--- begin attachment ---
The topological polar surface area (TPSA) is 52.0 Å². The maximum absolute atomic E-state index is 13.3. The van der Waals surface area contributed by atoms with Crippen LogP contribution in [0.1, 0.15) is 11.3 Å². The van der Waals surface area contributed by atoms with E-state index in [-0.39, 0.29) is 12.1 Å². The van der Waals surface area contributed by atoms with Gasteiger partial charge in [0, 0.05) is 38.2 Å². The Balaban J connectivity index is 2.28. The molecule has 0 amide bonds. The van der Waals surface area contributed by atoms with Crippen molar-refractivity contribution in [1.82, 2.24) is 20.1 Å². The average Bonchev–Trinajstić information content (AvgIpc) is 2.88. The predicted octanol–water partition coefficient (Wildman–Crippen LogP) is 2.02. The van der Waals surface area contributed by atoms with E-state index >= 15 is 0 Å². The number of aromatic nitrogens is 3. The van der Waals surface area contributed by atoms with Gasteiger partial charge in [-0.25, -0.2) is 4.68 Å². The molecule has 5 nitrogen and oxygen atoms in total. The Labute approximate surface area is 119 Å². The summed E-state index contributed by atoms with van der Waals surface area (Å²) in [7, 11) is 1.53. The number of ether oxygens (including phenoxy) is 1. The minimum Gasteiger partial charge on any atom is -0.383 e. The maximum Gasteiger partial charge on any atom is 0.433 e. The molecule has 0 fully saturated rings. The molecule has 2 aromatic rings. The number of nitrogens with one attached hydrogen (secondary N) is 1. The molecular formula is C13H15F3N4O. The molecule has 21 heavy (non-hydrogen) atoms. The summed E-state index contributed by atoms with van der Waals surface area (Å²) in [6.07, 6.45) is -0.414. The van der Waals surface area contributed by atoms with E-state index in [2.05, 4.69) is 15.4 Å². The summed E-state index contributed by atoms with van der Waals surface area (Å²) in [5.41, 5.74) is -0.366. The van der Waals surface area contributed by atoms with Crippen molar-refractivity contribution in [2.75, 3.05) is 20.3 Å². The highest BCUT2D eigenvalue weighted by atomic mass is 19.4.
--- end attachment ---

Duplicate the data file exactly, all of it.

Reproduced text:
The topological polar surface area (TPSA) is 52.0 Å². The maximum absolute atomic E-state index is 13.3. The van der Waals surface area contributed by atoms with Crippen LogP contribution in [0.1, 0.15) is 11.3 Å². The van der Waals surface area contributed by atoms with E-state index in [-0.39, 0.29) is 12.1 Å². The van der Waals surface area contributed by atoms with Gasteiger partial charge in [0, 0.05) is 38.2 Å². The Balaban J connectivity index is 2.28. The molecule has 0 amide bonds. The van der Waals surface area contributed by atoms with Crippen molar-refractivity contribution in [1.82, 2.24) is 20.1 Å². The average Bonchev–Trinajstić information content (AvgIpc) is 2.88. The predicted octanol–water partition coefficient (Wildman–Crippen LogP) is 2.02. The van der Waals surface area contributed by atoms with E-state index >= 15 is 0 Å². The number of aromatic nitrogens is 3. The van der Waals surface area contributed by atoms with Gasteiger partial charge in [-0.25, -0.2) is 4.68 Å². The molecule has 5 nitrogen and oxygen atoms in total. The Labute approximate surface area is 119 Å². The summed E-state index contributed by atoms with van der Waals surface area (Å²) in [7, 11) is 1.53. The number of ether oxygens (including phenoxy) is 1. The minimum Gasteiger partial charge on any atom is -0.383 e. The maximum Gasteiger partial charge on any atom is 0.433 e. The molecule has 0 fully saturated rings. The molecule has 2 aromatic rings. The number of nitrogens with one attached hydrogen (secondary N) is 1. The molecular formula is C13H15F3N4O. The molecule has 21 heavy (non-hydrogen) atoms. The summed E-state index contributed by atoms with van der Waals surface area (Å²) in [6.07, 6.45) is -0.414. The van der Waals surface area contributed by atoms with E-state index in [2.05, 4.69) is 15.4 Å². The summed E-state index contributed by atoms with van der Waals surface area (Å²) in [5.41, 5.74) is -0.366. The van der Waals surface area contributed by atoms with Crippen molar-refractivity contribution in [2.75, 3.05) is 20.3 Å². The highest BCUT2D eigenvalue weighted by atomic mass is 19.4.